Aerial image August 2, 2013 (Source: Assumption Parish OEP)
Trees being swallowed by giant Louisiana sinkhole on August 18, 2013 (Source: Assumption Parish OEP)
BAYOU CORNE, LA (WAFB) -
Several more trees were swallowed by the Bayou Corne sinkhole Monday,
suspending work at the site. This comes less than a week since the last
slough-in. This just adds to the size of the now more than 24 acre sinkhole.
The sinkhole opened up in August 2012 and was roughly 1/24 of the size it is
now. The sinkhole formed when an underground salt cavern collapsed.
The Assumption Parish Police Jury released a video last week of the two
slough-ins that happened August 21 and August 22. A large area of trees were
swallowed whole and the entire event was caught on camera.
Officials set sinkhole activity at code three, the highest alert
level. No work will be allowed on the sinkhole or within containment
berms, though no elevated levels of seismic activity have been detected since
last weeks' slough-in.
Monday's sinking occurred along the eastern edge of the sinkhole and is
believed to be related to trees sinking in the sinkhole last week.
Usually a slough-in occurs after the sinkhole burps. Burps occur when air
and gas from deep in the sinkhole bubbles up. It can cause debris and an oily
substance to float to the top.
It has been a year since hundreds living near the giant sinkhole were forced
from their homes.
Bubbles were spotted in Bayou Corne and Grand Bayou in June 2012. Two months
later, the ground opened up and left what is now a 24-acre sinkhole. Residents
were evacuated and the most affected residents began receiving weekly checks
from Texas-Brine in the amount of $875 per week. Texas Brine owns the salt
cavern that collapsed, causing the sinkhole.
On August 2, Gov. Bobby Jindal and Attorney General Buddy Caldwell announced
the state will be suing Texas Brine for environmental damages caused by the
failed Texas Brine cavern.
On August 18, about 25 trees were swallowed by the sinkhole in an area
measured at 50' x 25'.
Parish and Texas Brine officials agree the situation is far from over. 3D
seismic surveys show the sinkhole itself it beginning to slow and stabilize,
but the recovery is focused on another danger; natural gas gathering underneath
a nearby aquifer.
Tuesday, November 26 2013 5:32 PM EST2013-11-26 22:32:12 GMT
Bayou Corne residents are taking their concerns over the sinkhole disaster straight to Louisiana officials. They joined retired Army Lt. General Russel Honore and Assumption Parish leaders for a hearingMore >>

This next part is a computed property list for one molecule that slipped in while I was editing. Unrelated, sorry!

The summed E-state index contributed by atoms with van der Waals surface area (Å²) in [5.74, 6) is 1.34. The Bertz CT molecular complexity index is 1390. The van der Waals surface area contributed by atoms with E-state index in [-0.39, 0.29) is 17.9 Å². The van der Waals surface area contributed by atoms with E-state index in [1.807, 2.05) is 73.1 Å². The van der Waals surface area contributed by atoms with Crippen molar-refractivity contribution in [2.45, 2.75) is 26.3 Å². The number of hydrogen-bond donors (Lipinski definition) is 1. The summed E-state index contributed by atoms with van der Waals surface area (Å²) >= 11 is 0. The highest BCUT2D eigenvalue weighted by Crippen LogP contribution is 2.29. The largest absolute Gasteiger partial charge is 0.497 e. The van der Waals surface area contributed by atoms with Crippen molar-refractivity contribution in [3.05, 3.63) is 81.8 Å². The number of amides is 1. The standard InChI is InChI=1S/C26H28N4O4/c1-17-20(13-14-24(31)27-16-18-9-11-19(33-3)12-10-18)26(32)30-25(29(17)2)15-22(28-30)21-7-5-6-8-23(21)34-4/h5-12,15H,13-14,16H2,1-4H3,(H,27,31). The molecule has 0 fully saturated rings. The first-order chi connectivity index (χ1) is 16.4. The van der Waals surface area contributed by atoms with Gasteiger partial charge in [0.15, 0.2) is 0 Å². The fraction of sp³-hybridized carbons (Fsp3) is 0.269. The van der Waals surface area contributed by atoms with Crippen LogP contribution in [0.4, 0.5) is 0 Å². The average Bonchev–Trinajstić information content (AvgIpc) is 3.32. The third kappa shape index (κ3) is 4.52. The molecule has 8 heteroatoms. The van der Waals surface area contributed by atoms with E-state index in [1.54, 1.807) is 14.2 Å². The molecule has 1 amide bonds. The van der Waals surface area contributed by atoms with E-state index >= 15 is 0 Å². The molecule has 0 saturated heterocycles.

Bayou Corne residents, retired Army Lt. General Russel Honore and others went before the Department of Natural Resources to weigh-in on proposed regulations on salt domes.More >>
Tuesday, November 12 2013 6:55 AM EST2013-11-12 11:55:18 GMT
Concerned homeowners in Assumption Parish will have a chance to talk about new observation relief wells being installed at the sinkhole.The meeting is scheduled for 5:30pm Tuesday night at the CommandMore >>
Concerned homeowners will get a chance Tuesday to learn more information about the new relief wells being installed near the giant sinkhole in southeast Louisiana.More >>
Friday, November 8 2013 12:59 PM EST2013-11-08 17:59:14 GMT
Crews have been given the green light to continue work on the massive sinkhole in southeast Louisiana. There was a flyover of Bayou Corne on Thursday to obtain new pictures of the sinkhole from the air.More >>
Crews have been given the green light to continue work on the massive sinkhole in southeast Louisiana after a crack on one of the berms put a halt to things. More >>
Monday, October 28 2013 12:30 PM EDT2013-10-28 16:30:16 GMT
There has been more activity at the site of the giant sinkhole in southeast Louisiana, including the development of a crack on one of the berms. According to the Assumption Parish Police Jury, the crackMore >>
There has been more activity at the site of the giant sinkhole in southeast Louisiana, including the development of a crack on one of the berms.More >>
The Assumption Parish, LA sinkhole continues to grow. The ground opened up on August 3, 2012 and residents were evacuated from their homes. Click here to see the photos from August 2012 until now.More >>
The Assumption Parish, LA sinkhole continues to grow. The ground opened up on August 3, 2012 and residents were evacuated from their homes. The sinkhole, or slurry, is consuming land and trees. Many images are from the Assumption Parish Police Jury. Click here to see the photos from August until now. More >>